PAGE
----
In the United States, whistleblowers have certain protections under the law. The False Claims Act provides these protections and ensures people can make fraudulent violations against the government known without fear of retaliation.
It is important to understand the terms of the False Claims Act in case you ever witness fraudulent actions. This guide goes over a few critical basics.
How can a person violate the False Claims Act?
There are many examples of actions that count as violations. Overcharging the government for products or services rendered is a common violation, as is unlawfully increasing the amount of money owed. A person can also violate the act by providing an application for funds under false pretenses or providing goods for sale that are of lower quality than expected.
What is qui tam?
Qui tam is Latin for “in the name of the king.” This allows people who have witnessed fraudulent acts against the government to file suit on the government’s behalf. In some cases, the government may also participate in the suit the individual has filed. In others, the individual files suit on their own without government involvement.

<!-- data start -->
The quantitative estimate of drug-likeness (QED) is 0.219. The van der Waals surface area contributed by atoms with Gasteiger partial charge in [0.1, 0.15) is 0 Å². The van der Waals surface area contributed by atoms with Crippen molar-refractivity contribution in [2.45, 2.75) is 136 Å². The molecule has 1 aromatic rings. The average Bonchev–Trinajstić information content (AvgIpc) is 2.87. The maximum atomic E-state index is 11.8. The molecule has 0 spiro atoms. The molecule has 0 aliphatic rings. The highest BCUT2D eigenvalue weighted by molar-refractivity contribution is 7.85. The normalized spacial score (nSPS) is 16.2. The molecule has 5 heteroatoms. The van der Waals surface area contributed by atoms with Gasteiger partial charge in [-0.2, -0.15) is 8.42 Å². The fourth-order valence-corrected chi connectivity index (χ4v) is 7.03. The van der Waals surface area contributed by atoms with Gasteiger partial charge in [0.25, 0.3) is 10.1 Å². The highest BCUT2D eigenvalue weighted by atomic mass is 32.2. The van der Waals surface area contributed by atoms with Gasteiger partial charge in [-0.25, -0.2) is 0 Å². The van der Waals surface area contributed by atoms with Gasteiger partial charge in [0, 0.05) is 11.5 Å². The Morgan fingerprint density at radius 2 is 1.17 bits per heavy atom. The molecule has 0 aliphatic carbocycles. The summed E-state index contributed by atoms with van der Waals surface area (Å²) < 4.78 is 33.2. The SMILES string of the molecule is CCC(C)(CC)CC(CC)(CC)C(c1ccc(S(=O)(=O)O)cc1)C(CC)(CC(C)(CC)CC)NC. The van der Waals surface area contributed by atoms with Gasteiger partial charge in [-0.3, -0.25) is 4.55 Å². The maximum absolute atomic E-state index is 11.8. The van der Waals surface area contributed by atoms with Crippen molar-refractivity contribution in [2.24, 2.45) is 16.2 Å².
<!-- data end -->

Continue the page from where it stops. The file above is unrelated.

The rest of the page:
Who is a relator?
Relator is another word for whistleblower. It is the person who makes the violation of the government known by filing a lawsuit on its behalf.
Are there any statutes of limitations?
There are a few deadlines to remember when it comes to violations. While you have ten years total to file, you should file within six years of the violation or within three years of the government knowing that a violation took place.
People filing these claims have whistleblower protection to safeguard them against employer retaliation. This makes them able to seek damages like back pay at double the rate, employment reinstatement, and special damages like attorneys fees.